Oct. 24, 2012 at 4:27 PM ET
It can take a lot to faze some people — but it seems that almost nothing rattles Australian photographer Sam Cahir.
As evidence, consider the photographs Cahir took while being circled for about two hours by a hungry shortfin mako shark off the Neptune Islands in South Australia. Cahir was participating in a great white shark tagging trip with the Fox Shark Research Foundation when the female mako shark decided to get up close and personal.
Here is Cahir’s account of what happened in his own words, as told to London-based Barcroft Media:
"The mako made some menacing passes. On a number of occasions she almost swallowed the camera whole, allowing me to shoot straight down her maw.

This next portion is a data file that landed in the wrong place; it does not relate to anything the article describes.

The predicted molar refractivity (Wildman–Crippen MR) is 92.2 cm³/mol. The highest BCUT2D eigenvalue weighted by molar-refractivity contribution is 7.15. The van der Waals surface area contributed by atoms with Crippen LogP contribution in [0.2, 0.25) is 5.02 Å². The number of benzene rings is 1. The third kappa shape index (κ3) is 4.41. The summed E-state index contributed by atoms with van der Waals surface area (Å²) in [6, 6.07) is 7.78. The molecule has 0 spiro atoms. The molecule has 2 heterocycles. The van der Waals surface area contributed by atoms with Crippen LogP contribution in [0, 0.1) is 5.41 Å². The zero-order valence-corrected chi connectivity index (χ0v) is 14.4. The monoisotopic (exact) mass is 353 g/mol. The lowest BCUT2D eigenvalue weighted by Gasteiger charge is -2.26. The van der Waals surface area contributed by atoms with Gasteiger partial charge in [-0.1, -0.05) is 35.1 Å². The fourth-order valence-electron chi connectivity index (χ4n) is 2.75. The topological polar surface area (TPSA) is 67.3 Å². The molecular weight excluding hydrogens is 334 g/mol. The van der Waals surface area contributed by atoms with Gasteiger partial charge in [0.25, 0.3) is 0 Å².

"It was a once-in-a-lifetime opportunity. I feel humbled to have witnessed such a display of nature's quirkiness. ...
"When I saw the shark I couldn't get in the water fast enough to get some pictures. I couldn't believe what I was seeing up close. This mako was audacious, bordering manic.
"At one point I had a great white and a mako circling for the tuna bait. The mako literally browbeat away a great white, and not just any great white shark, but a very large, dominant male — maybe six times her mass and twice her size. It was amazing.
"Once the great white left, the mako decided I was the next threat to her free meal. She circled me for around two hours making intimidatingly close passes."
TODAY.com writer Laura T. Coffey once almost screamed inside a Petco store when she got too close to the spider cage. She realizes that spiders are not sharks, but she’s just making a point. Here’s where to find Laura on Facebook and Twitter.